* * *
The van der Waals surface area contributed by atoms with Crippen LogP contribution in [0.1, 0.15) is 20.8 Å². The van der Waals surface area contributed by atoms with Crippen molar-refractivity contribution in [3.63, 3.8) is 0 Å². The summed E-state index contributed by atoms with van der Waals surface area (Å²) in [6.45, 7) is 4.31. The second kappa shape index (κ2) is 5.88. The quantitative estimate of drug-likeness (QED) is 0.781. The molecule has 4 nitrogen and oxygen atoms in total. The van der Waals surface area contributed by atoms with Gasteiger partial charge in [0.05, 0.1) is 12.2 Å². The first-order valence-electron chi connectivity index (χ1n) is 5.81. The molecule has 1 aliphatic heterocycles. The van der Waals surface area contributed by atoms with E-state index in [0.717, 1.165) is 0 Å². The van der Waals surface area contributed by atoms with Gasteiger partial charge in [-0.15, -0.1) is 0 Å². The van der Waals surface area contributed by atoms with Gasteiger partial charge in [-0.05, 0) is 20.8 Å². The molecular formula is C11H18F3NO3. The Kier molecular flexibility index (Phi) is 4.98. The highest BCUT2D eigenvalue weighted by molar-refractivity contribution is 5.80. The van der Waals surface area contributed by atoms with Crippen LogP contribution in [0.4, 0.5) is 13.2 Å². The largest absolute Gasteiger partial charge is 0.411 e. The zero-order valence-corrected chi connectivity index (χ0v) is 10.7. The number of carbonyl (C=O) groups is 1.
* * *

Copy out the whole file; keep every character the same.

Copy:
The van der Waals surface area contributed by atoms with Crippen LogP contribution in [0.1, 0.15) is 20.8 Å². The van der Waals surface area contributed by atoms with Crippen molar-refractivity contribution in [3.63, 3.8) is 0 Å². The summed E-state index contributed by atoms with van der Waals surface area (Å²) in [6.45, 7) is 4.31. The second kappa shape index (κ2) is 5.88. The quantitative estimate of drug-likeness (QED) is 0.781. The molecule has 4 nitrogen and oxygen atoms in total. The van der Waals surface area contributed by atoms with Gasteiger partial charge in [0.05, 0.1) is 12.2 Å². The first-order valence-electron chi connectivity index (χ1n) is 5.81. The molecule has 1 aliphatic heterocycles. The van der Waals surface area contributed by atoms with E-state index in [0.717, 1.165) is 0 Å². The van der Waals surface area contributed by atoms with Gasteiger partial charge in [-0.15, -0.1) is 0 Å². The van der Waals surface area contributed by atoms with Gasteiger partial charge in [-0.05, 0) is 20.8 Å². The molecular formula is C11H18F3NO3. The Kier molecular flexibility index (Phi) is 4.98. The highest BCUT2D eigenvalue weighted by molar-refractivity contribution is 5.80. The van der Waals surface area contributed by atoms with Crippen LogP contribution in [0.4, 0.5) is 13.2 Å². The largest absolute Gasteiger partial charge is 0.411 e. The zero-order valence-corrected chi connectivity index (χ0v) is 10.7. The number of carbonyl (C=O) groups is 1.